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One of the elegant houses opposite the entrance to Buena Vista Park, this one designed and built by Ida McCain in 1916

The paths up the the west side of the hill feature gutters constructed by WPA workers in the 1930’s from broken headstones from 19th century cemeteries in San Francisco’s Lone Mountain-Laurel Heights area. Beginning in 1914 and continuing into the 1940’s, thousands of headstones were transported to the immense necropolises of Colma, south of the city (not always with their accompanying human remains), and unclaimed monuments were later broken up and used for landfill and in the construction of seawalls in various parts of town. If you look carefully at the stones used in Buena Vista Park, you can find some whose inscriptions have survived. Searching them out might make for a rather macabre hobby, I suppose, but you might also learn something. My own great-grandfather was one of those whose remains went missing during this period of transmigration of the dead. For all I know, his monument may be visible in Buena Vista Park today, used for the construction of a wall or gutter. Recycling. I really don’t know what to think about this, but it’s an interesting idea.

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View north-west to Golden Gate Bridge and Marin County.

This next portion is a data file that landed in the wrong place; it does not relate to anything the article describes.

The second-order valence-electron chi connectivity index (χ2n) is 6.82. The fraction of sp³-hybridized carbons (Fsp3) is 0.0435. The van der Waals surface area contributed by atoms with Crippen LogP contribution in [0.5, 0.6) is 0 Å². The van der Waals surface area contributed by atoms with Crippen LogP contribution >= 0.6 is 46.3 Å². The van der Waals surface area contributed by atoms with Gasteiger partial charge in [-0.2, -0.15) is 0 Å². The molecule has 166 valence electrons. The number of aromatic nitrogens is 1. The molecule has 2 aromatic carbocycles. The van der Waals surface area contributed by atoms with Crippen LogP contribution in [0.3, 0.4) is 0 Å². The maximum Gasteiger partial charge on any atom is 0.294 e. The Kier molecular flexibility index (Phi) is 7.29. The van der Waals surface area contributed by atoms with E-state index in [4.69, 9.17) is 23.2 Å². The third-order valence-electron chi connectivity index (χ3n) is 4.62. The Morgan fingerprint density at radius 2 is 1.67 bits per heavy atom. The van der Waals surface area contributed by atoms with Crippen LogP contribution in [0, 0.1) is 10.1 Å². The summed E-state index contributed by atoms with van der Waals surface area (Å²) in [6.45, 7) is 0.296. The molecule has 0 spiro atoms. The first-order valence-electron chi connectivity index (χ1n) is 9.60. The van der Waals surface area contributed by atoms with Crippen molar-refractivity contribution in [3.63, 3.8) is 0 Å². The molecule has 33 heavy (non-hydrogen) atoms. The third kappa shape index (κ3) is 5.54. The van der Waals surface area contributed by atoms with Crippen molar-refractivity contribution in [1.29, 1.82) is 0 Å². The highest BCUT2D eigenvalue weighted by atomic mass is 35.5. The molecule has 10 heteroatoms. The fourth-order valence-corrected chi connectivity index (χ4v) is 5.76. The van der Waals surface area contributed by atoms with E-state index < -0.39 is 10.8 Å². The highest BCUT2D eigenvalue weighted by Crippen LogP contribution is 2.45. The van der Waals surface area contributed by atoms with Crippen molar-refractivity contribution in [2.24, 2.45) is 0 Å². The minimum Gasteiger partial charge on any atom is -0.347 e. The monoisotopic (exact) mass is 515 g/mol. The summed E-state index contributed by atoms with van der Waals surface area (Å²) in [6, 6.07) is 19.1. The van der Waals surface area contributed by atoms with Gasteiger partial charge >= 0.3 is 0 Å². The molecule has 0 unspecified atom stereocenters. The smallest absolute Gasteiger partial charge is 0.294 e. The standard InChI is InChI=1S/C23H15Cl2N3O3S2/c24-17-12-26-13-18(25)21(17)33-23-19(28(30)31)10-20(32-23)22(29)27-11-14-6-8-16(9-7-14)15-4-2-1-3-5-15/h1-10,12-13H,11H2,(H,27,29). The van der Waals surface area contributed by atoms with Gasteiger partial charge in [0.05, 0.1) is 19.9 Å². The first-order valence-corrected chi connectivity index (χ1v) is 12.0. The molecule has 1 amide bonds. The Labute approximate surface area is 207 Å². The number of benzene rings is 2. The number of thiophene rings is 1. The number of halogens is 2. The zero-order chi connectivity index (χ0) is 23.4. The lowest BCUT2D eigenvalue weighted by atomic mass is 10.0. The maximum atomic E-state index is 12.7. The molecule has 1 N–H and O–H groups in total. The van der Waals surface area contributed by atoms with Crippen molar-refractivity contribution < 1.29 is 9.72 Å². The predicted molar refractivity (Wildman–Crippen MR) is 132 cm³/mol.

One last thing about Bika’s favorite city park: it contains one of San Francisco’s few remaining coast live oak groves. Buena Vista’s is on the park’s northern slope. All kinds of creatures thrive there, and one reason is that the acorn crop comes in the fall when other food sources disappear and many animals must start preparing for the winter. Sapsuckers drink the trees’ phloem (tissue below the bark which transports sugars throughout the tree); western harvest mice strip the bark; and Botta’s pocket gophers eat the roots of saplings. Birds including brown creepers and nuthatches search trunks, branches and leaves for the many insect species which thrive in live oaks. And here’s a little fact which I really like: some species of squirrels gather nuts for the winter and store them in any available hiding place, usually burying them, and, despite their excellent memories, sometimes forget where their culinary treasures have been concealed. As a result, many a great oak tree has received its start from a forgotten acorn which never made its way to a hungry squirrel’s festive dinner. As for Bika and squirrels, she paid no attention to them. ‘Lower life forms!’ she seemed to think, whenever one crossed her path. When I finally get around to taking one of our recently adopted Tibetan Terriers for its first hike in Buena Vista Park, I’m sure he or she will think exactly the same thing.